Regulatory reform and more top the agenda this legislative session.
If you still haven’t made your New Year’s resolutions, Coloradans, now is the time to put contacting your elected officials on the list. This legislative session, “Democrats will continue to run bills aimed at making it harder on small business owners to recruit and retain workers,” says NFIB Colorado State Director Tony Gagliardi.
The Colorado General Assembly convenes Jan. 13. Here’s what small business owners are hoping for.
1. Fewer minimum-wage regulations.
State law requires Colorado’s hourly minimum wage to be adjusted for inflation each year. For 2016, the jump was relatively small—from $8.23 to $8.31 an hour—but any minimum-wage increase is burdensome for small business owners. This year’s agenda items “include allowing local governments to adopt their own minimum wage standard,” Gagliardi says.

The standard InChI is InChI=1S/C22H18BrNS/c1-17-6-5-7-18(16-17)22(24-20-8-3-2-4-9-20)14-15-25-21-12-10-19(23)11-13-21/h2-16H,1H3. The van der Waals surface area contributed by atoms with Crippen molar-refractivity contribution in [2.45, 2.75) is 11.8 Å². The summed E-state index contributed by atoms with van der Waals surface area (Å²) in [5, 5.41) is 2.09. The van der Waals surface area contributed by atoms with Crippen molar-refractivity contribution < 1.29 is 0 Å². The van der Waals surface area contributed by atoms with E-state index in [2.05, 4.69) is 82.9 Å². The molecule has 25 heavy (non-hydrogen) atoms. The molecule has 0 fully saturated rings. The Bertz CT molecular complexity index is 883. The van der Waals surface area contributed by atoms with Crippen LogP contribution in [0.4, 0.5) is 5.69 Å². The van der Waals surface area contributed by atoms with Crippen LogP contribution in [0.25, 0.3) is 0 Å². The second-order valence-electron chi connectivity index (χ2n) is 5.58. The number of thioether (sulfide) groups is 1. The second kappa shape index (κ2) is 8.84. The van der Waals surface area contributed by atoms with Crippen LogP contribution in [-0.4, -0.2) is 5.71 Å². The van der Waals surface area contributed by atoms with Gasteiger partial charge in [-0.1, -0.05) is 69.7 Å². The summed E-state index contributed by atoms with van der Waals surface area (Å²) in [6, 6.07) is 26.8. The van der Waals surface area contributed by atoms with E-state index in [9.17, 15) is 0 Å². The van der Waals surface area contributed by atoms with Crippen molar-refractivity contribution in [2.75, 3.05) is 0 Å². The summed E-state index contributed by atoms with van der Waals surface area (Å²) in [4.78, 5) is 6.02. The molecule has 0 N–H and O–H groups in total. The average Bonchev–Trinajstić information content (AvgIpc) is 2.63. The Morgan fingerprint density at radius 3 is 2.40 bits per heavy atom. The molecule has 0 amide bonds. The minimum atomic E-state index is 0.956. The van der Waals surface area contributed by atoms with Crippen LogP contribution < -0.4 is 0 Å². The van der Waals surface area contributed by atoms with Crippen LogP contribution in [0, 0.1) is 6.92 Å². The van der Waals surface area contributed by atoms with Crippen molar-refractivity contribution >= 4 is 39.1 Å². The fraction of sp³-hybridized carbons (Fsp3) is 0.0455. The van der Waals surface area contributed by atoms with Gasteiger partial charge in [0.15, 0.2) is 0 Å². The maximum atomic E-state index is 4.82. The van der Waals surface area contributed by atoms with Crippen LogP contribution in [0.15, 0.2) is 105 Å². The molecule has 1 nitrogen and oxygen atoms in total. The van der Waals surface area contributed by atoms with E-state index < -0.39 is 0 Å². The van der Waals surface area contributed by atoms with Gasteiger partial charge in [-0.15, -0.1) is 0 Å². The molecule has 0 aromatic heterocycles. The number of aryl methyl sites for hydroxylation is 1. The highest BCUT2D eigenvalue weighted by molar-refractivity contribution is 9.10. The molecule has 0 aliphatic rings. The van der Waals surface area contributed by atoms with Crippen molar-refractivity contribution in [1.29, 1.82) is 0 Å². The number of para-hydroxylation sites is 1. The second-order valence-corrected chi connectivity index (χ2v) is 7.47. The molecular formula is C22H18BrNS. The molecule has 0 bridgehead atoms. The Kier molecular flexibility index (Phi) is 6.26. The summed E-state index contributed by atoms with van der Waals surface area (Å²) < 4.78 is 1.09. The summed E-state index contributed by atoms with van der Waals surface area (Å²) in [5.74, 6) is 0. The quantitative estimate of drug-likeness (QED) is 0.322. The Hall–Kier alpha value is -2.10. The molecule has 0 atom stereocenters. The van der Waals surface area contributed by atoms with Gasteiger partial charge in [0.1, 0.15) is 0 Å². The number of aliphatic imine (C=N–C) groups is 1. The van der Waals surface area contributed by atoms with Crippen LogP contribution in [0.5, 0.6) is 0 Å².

2. The freedom to check a job applicant’s background.
“Employers not being able to ask about an applicant’s criminal history” is a major issue Colorado small business owners hope to fight this year, according to Gagliardi. Colorado has “banned the box” since 2012, barring employers from asking about an applicant’s criminal background before conducting an interview.
3. Regulatory reform.
“NFIB members look forward to being able to pass a regulatory reform bill that has been an annual effort for the last five years,” Gagliardi says.
Colorado’s dense regulatory climate can be suffocating for small business owners. Last year, the Regulatory Reform Act of 2015 (House Bill 1065), which would have given small business owners a written warning rather than a fine for first-time regulation offenses, died in the House State Affairs Committee.
“It’s time we practice what we preach and start having government work with businesses instead of against them,” then-Rep. Libby Szabo, who introduced the bill, said in a statement at the time.